Washington designer Paul Sherrill on kitchens. | Home Front

Mar 28, 2013

Paul Sherrill is a partner in the Washington design firm Solis Betancourt & Sherrill, which specializes in high-end interiors. He chatted with readers about kitchen design.

Every week, Jura Koncius helps you in your quest to achieve domestic bliss. Got a question about decorating? She's happy to whip out her paint chips and suggest the perfect hue, call a retailer to help track down a hard-to-find accent piece or offer some do-it-yourself. Built on years of reporting experience, Home Front is an online conversation about the best way to feather the nest. We invite you to submit questions and share you own great tips, ideas and, yes, the occasional complaint.

Follow @jurakoncius on Twitter.

Home Front Live Q&A archive Older Home Front Live Q&As

Good morning. And welcome Paul Sherrill one of the city's most distinguished interior designers with the firm Solis Betancourt & Sherrill. Paul decorates interiors all over the world that combine modern and traditional elements with special emphasis on architectural importance. We are thrilled to have him here today answering questions about kitchen design and other topics.  I hope you have all had a chance to read the Local Living annual KITCHEN ISSUE today. You can find it HERE. Let's get going with your questions.

I notice that in the photos accompanying the article, there were humongous range hoods. We all want to keep smoke and smells out of the rest of the house. Are you using professional grade units in the kitchens you design? How noisy are they?

Hello- We do use commercial grade range hoods in most of our projects. Many are indeed noisy. We often request that the blowers be remote, if possible. For example, they can be installed outdoors, but this wouldn't be possible for, say, most apartments. Thank you for your question.

I am 5' tall and find that my kitchen counters are too high for me to use comfortably for any length of time. I end up with cramped shoulders and a stiff neck. The wall cabinets are a problem, too. I need a ladder to reach the top shelves and a step stool for the middle ones. The step stool is lightweight and I kick it around the kitchen as needed (I don't want to pick it up with my clean hands) but it scuffs up the floor and is always in the way when not in use. Do you have any suggestions to help me? I love to cook and would love to make my kitchen more ergonomic.

Appliances dictate the height of most counters....but a portion of your permiter counter could be adjusted at a lower height for your primary work surface. Or, a central island could be built at a comfortable height for you. What about a butcher block style cart that you can adjust to the desired height? This could be a convenient work surface, that could be moved around the kitchen.

As for the step stool, I have seen examples that are on wheels, which would facilitate your moving it around the kitchen without harming the floors. For safety, the wheels retract when weight is placed on the stool so that it does not slide out from under you. I hope this is helpful! Thank you for your question.

I have a small kitchen that has a pass through opening over the sink into the family room. There are cabinets on only one side of the opening and about 24" of wall on the other side of the opening. I want to do a back spash under all my cabinets but can't figure out how to deal with this 'window' into the living room. Do I only do a back splash on one side? I think that would look strange. Do I do a back spash on both sides but only up the same distance as the other side?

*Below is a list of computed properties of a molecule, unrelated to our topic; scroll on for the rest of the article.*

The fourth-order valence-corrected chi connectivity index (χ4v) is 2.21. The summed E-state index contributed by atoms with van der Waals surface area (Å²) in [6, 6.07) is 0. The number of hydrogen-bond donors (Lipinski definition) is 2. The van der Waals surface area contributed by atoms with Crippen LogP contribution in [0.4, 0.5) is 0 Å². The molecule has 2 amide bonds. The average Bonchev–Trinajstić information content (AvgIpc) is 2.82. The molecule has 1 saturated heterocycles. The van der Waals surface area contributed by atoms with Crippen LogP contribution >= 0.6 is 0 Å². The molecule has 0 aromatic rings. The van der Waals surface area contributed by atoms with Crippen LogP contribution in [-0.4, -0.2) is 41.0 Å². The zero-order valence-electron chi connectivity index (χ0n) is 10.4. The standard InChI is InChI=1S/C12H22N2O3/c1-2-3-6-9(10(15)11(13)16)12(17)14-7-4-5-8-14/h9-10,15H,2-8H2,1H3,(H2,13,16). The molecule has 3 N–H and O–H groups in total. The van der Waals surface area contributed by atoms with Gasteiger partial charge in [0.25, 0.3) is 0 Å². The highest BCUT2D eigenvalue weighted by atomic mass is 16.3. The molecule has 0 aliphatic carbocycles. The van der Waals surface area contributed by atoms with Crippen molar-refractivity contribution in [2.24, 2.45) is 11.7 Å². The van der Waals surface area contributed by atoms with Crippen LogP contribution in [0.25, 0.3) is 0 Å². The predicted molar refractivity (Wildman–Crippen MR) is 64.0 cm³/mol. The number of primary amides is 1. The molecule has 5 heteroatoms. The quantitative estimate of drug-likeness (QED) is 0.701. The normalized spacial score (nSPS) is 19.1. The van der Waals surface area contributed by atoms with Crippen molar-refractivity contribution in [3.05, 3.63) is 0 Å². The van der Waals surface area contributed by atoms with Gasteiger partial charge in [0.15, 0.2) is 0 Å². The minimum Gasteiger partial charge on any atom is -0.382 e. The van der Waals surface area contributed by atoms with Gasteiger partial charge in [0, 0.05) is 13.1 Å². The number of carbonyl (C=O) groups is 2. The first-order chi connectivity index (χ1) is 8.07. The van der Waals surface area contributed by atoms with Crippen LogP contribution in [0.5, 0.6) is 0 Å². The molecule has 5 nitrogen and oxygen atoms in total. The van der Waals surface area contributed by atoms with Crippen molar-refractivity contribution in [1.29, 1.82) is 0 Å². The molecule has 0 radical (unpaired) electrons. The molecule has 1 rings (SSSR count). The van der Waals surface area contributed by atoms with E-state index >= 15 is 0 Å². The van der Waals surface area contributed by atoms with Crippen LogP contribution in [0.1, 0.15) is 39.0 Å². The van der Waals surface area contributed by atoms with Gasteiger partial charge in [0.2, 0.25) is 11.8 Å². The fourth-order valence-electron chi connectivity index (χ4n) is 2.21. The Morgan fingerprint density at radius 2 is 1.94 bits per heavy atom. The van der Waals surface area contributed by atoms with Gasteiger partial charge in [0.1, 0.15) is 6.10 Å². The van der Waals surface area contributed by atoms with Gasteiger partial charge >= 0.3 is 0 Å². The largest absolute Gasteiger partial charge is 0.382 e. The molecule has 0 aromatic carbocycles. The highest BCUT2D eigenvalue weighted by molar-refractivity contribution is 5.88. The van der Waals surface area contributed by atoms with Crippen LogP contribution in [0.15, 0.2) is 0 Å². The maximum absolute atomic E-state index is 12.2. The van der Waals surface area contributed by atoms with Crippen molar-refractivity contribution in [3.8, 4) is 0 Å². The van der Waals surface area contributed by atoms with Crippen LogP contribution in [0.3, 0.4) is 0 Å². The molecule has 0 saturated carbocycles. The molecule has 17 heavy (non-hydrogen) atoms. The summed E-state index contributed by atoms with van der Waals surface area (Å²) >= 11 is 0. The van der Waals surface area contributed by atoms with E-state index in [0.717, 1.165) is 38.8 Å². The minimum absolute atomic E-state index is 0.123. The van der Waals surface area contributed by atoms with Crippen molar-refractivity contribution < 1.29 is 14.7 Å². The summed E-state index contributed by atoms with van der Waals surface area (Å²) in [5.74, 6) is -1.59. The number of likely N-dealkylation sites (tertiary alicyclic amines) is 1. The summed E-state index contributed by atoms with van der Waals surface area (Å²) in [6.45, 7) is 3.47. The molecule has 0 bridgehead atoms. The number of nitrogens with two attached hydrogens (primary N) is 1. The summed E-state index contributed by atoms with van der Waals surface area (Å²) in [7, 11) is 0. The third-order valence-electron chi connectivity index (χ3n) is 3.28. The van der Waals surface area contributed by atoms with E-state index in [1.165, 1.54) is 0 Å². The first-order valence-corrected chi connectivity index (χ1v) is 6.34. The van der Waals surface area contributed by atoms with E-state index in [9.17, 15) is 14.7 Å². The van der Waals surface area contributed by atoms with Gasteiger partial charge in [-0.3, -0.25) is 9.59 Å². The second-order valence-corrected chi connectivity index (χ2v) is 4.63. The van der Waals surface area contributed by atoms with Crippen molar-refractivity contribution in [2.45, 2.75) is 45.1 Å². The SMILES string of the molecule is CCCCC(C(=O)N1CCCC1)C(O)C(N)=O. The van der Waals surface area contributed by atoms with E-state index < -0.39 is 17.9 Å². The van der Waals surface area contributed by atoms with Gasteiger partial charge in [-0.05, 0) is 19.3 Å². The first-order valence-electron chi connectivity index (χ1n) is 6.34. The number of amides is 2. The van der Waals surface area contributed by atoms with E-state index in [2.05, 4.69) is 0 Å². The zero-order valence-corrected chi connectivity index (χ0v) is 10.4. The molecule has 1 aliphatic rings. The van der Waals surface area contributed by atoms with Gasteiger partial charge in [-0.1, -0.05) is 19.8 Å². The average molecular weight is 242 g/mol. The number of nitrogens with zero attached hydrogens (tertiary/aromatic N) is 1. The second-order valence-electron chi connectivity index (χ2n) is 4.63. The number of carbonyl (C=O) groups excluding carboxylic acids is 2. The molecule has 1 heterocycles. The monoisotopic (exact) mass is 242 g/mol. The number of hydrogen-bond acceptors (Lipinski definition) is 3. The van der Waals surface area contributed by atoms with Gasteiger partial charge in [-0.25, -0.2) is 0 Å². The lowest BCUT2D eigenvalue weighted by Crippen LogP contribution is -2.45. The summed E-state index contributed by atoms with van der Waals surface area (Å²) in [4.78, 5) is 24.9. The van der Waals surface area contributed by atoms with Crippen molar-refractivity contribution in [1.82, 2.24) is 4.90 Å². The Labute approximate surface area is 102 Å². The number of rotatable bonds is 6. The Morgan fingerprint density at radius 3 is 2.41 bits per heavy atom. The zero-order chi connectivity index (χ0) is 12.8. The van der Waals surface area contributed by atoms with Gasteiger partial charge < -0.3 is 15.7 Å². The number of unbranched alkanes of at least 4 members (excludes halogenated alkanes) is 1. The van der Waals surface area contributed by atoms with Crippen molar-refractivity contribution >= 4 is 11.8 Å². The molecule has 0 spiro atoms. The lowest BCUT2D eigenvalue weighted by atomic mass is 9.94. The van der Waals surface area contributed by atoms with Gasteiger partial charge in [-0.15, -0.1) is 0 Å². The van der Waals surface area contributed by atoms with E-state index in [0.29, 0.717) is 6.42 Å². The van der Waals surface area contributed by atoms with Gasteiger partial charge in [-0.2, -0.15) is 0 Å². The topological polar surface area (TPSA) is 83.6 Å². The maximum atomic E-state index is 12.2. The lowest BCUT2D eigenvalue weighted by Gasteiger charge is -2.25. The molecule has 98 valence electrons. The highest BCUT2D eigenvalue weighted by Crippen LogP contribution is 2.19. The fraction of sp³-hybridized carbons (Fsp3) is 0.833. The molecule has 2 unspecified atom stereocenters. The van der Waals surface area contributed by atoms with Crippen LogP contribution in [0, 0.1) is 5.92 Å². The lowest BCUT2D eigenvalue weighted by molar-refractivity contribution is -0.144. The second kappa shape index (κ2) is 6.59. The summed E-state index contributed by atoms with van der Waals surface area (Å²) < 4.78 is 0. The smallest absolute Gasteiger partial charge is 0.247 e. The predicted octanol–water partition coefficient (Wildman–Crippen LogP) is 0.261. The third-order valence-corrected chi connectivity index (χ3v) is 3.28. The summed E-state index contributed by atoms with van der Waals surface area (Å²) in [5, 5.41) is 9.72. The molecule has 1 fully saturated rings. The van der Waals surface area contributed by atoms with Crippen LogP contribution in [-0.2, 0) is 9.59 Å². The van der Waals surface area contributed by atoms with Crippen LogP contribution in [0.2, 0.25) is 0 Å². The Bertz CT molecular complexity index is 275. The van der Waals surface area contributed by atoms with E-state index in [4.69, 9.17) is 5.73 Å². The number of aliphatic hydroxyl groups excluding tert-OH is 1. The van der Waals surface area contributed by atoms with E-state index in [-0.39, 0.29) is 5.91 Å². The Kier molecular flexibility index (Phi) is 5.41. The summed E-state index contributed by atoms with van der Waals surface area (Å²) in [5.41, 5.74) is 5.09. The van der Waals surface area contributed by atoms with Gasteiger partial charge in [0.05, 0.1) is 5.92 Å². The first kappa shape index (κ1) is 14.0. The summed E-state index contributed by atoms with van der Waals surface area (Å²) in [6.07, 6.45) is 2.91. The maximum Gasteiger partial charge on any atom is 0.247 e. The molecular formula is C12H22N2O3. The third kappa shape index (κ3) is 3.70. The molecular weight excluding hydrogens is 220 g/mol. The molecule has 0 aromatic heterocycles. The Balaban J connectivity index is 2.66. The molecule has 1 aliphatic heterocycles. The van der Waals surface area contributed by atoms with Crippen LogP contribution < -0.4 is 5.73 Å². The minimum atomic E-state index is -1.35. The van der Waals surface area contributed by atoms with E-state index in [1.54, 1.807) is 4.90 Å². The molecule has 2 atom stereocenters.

Hello-- What about tiling the entire area under the cabinet and the entire wall from counter to ceiling? This way, the look is more unified and can become a feature wall of the kitchen. Thank you for your question!

I have a rough idea of the paint color I'd like to use in my kitchen and bathroom, but then I go to Lowes and get overwhelmed. There are SO many shades of the same shade of blue or yellow I wanted. How is God's name do I pick from everything?

Hello! Paint selection can be a tricky business. I would recommend going to a paint manufacturer such as Benjamin Moore who makes larger (about 18" by 18") paint chips. Carefully taping these larger samples on the wall in your kitchwn will not only help you identify the color you like, but also how that color reacts to the particular lighting of the space. Be sure to look at the samples at different times of the day (if dealing with natural light) and note how they look at night when you have the lights on. Thanks for your question and good luck!

I have dozens of cloth napkins and many placemats for every day use in my kitchen. How do I store these most efficiently - preferably in my pantry? I end up with all of them piled on top of each other and whenever I remove several, the pile gets all disheveled.

Great question. First of all, I would make sure that all the napkins are either ironed or folded properly. Storing them in a drawer is a nice idea because you can stack them in piles by color and design and have them out of sight. You could also buy some organizing drawers or dividers at places such as Container Store or Target so you could put the stacks of napkins together neatly.

I want to mention that Solis Betancourt & Sherrill's most recent book is called Essential Elegance and it was published in 201o by Monacelli Press. There are lots of great ideas in there and inspirations for many rooms.

What are your favorite counter top materials that balance beauty and durability?

I love honed marble--the biggest concern for many is stains. But I love the patina marble takes on over time--- think of old bistro tables and how wear gives them character and personality.